GOLD's ascent has been petering out lately, but a low-yield environment amid waning global macros, shaky geopolitics and rate-cut expectations in the US could give renewed oomph to the bullion rally and push the yellow metal past US$1,600 an ounce.
London-based mining analyst at Global Equity Research Venkat Ramana Nandyal said it is likely that gold prices will hit that mark next year: "Most central banks have been cutting rates in the last six months to pre-empt a slowdown. As a result, gold prices have gone up by some 20 per cent. An increase of between 5 and 7 per cent from hereon wouldn't be a difficult bridge to cross."
Gold, a traditional safe-haven asset, has benefited from a confluence of risk factors - the US Federal Reserve's dovish stance, the US-China on-off trade spat, unremarkable economic data and Brexit jitters; its price jumped from a summer low of US$1,385 an ounce to US$1,557 early last month. This year alone, gold is up just over 17 per cent.
It had softened as a result of some calm in the US-China trade war front, but the dispute has since flared up again, with the US' issuing of travel-visa bans on Chinese officials and its putting eight Chinese firms on a blacklist ahead of key high-level talks.
In this fluid situation, analysts say the gold bulls are not about to run out of steam. The gold-buying binge by the People's Bank of China as a hedge against large holdings of the dollar amid strained ties with the US could also be an effective backstop.
Analysts at TD Securities wrote in a recent note: "The fundamentals point to firming gold. Some US$15 trillion worth of investment-grade paper is yielding negatively, and there is downside pressure on US rates as investors aggressively seek yields.
"In contrast, gold is in contango and offers positive yield."
The house added that a US$1,600 level for gold could be on the cards once focus shifts "from headlines to fundamentals", given that little has changed in the macroeconomic narrative.
OANDA's senior market analyst for the Asia-Pacific, Jeffrey Halley, said this is "not a gold story but a haven-flow story". In other words, gold's next move up or down will not be defined by the metal's fundamentals but its appeal as a risk hedge.
Another fillip for gold lies in the signs of rising inflation in the US, said Fidelity International's lead cross-asset strategist Wen-Wen Lindroth.
"Any expectation of eventual fiscal stimulus suggests that inflation breakevens are very cheap at current prices. As a result, we are positive on gold as an inflation play".
CMC Markets' Margaret Yang suggested that a major catalyst needs to be in the offing, for gold - now trading at a critical level of US$1,500 an ounce now - to hit that high mark. Triggering factors include aggressive rate cuts down the road or the US Fed pushing through with quantitative easing (QE4) amid a spreading trade war and moribund economic data.
One rate cut this year may not be enough to push gold to that level, but if there are two cuts (which at this point is unlikely), gold prices could surge, said one analyst.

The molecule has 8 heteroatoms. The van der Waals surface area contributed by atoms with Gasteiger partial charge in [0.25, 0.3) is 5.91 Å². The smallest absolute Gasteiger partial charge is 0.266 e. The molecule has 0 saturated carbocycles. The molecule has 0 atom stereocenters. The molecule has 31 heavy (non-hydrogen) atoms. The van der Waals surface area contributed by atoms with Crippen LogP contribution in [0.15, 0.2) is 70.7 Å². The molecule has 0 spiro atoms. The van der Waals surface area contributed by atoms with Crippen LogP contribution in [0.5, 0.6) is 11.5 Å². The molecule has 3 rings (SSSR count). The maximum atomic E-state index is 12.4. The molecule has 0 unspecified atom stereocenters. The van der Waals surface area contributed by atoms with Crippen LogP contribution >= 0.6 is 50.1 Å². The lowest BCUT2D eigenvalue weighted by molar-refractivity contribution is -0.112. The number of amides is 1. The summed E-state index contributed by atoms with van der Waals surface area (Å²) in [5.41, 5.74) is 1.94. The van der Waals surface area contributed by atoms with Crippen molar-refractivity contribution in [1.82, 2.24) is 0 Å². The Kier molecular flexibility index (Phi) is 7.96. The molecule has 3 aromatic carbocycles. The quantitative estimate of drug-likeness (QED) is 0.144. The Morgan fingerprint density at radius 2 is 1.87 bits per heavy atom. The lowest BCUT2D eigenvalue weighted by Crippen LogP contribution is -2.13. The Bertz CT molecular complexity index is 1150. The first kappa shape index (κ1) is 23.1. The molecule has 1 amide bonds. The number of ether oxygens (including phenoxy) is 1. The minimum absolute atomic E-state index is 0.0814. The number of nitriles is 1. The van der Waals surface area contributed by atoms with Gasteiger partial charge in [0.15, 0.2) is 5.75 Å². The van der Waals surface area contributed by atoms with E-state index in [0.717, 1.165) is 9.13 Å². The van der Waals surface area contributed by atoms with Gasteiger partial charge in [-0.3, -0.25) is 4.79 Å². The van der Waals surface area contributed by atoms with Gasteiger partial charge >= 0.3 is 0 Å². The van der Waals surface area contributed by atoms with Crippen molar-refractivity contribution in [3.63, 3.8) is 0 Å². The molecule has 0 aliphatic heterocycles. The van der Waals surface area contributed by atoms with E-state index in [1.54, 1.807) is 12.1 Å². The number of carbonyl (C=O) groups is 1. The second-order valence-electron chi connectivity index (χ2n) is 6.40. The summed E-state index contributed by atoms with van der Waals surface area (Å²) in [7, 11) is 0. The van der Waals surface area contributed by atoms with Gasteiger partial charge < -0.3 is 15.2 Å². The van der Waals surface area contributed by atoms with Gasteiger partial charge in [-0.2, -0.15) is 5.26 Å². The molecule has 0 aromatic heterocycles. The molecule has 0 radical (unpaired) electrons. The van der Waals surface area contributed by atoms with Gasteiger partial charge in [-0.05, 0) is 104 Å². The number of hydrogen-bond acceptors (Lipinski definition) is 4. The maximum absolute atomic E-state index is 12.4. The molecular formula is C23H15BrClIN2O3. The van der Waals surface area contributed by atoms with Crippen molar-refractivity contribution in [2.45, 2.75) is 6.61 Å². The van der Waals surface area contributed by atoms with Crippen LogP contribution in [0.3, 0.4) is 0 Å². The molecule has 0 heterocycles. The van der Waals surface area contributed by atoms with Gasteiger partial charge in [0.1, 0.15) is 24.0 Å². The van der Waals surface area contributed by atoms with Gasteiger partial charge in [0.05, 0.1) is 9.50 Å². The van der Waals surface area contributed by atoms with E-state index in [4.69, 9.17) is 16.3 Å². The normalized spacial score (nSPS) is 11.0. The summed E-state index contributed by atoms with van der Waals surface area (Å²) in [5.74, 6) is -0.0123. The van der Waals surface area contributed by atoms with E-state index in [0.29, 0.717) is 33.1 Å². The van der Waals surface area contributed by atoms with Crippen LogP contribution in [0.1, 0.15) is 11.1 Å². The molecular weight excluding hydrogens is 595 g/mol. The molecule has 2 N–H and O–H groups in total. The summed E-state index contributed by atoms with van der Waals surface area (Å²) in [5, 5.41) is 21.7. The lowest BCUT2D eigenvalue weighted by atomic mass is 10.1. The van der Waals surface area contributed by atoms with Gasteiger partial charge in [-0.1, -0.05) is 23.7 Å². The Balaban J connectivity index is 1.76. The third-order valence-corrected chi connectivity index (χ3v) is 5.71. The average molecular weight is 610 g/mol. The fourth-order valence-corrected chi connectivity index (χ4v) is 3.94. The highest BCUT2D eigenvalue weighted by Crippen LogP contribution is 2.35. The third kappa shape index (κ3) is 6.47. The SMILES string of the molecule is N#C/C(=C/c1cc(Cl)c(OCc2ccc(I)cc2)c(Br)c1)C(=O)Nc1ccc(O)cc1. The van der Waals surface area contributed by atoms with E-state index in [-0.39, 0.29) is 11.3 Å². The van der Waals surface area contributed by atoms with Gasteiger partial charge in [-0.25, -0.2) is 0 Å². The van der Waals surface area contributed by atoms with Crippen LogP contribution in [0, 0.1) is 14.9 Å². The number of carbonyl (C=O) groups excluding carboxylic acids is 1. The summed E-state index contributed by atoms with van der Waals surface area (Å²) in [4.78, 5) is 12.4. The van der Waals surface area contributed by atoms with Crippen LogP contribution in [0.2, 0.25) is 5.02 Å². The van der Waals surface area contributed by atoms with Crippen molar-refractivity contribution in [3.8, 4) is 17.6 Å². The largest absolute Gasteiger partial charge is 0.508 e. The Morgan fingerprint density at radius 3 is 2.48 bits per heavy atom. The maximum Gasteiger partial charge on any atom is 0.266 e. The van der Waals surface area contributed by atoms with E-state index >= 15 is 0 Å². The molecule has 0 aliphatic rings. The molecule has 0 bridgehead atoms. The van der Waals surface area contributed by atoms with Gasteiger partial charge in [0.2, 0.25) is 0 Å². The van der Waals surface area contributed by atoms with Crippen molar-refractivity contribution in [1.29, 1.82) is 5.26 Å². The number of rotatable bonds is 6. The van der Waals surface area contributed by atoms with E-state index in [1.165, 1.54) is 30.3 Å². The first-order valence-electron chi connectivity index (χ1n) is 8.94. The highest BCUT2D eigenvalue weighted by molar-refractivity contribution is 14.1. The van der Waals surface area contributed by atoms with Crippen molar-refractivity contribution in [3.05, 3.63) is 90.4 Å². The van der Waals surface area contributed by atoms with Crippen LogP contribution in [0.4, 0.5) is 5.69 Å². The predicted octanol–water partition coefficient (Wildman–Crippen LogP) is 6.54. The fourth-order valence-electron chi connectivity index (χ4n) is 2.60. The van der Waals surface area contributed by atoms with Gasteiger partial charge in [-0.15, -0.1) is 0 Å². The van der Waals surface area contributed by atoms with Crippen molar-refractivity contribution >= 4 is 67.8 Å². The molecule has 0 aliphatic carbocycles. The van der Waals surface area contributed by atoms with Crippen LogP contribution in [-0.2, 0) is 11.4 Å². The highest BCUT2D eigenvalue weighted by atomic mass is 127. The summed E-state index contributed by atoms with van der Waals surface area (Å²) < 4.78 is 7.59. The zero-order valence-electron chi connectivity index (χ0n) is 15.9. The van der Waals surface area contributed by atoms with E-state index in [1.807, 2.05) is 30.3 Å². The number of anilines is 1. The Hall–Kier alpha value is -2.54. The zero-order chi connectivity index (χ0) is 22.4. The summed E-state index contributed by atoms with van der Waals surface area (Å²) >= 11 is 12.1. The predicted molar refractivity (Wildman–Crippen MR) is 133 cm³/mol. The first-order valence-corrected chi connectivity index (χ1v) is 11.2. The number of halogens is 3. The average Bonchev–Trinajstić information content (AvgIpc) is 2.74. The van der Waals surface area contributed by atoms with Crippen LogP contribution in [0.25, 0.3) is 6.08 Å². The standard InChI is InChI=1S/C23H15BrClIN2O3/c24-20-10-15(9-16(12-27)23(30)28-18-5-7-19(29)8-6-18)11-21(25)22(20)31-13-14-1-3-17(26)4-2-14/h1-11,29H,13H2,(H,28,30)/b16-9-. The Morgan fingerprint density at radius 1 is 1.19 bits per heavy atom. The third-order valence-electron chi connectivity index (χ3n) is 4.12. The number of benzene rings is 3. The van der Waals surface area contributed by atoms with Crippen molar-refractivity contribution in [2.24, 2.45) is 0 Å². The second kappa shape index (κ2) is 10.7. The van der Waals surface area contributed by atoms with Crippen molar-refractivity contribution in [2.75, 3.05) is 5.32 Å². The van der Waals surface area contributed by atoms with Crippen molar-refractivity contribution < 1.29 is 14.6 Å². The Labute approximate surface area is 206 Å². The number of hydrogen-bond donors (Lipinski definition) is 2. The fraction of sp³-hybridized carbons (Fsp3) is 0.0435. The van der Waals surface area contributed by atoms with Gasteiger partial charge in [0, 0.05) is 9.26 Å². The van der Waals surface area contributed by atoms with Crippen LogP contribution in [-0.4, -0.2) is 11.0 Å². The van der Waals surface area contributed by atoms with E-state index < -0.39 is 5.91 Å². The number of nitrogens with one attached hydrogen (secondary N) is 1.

Axi Trader's Asia-Pacific market strategist Stephen Innes said: "I'm pencilling in one more rate cut this year but three more next year. Ultimately, I see the 10-year US bonds trading at 1.25 per cent then. Gold will struggle to make explosive gains if the US 10-year bonds remain above 1.5 per cent, so the metal needs a lot of help from a weaker US economy."
OANDA's Mr Halley said that US$1,600 would be a challenge unless there is a severe geopolitical event or the world tips into a sudden, deep recession requiring emergency easing by central banks globally.
For now, it is a tricky business predicting when the shiny metal could reach that mark. Mr Innes said: "It is virtually impossible to predict with any degree of certainty the short-term direction for gold in these unsettled times."
In August, when it hit US$1,500 an ounce for the first time in six years amid a global chorus of central bank easing and protests in Hong Kong, Edward Meir, a consultant at broker-dealer INTL FCStone ventured that there was a small possibility that the price of the metal could hit US$1,600 an ounce soon.
That hasn't happened - yet.
Mr Innes expects gold to climb to US$1,600 next year and push still higher until the US Fed starts to raise interest rates. "So, there could be considerable headroom in gold's medium- to long-term price outlook," he said, adding that it will peak next year at around US$1,650 an ounce.
Indeed, September was a historic month for gold. The latest report of the World Gold Council (WGC) said that holdings in global gold-backed exchange-traded funds (ETFs) hit an all-time high during the month, with inflows of nearly US$4 billion.
Part of that may have been led by the volatility in the metal's prices.
OCBC Bank's economist Howie Lee said gold had an over-5-per-cent peak-to-trough decline in September, hitting a low of US$1,472.49 an ounce on the last day of the quarter.
He attributed the decline to profit-taking before the close of the third quarter, which he said was "understandable", given that prices had shot up as much as 10 per cent over the quarter alone.
If or when it gets there, can gold be sustained at US$1,600?
Global Equity Research's Mr Venkat replied: "We have seen that after the last two recessions in early 2000 and 2008/2009, the floor price of gold increased. Currently, gold producers are using US$1,300 an ounce as a cut-off for their reserves and resources. If the floor price rises to US$1,500 an ounce, more low-grade mines will go into production.
"Gold retail demand, though, will take a hit, but when the new floor price is set, it will stabilise."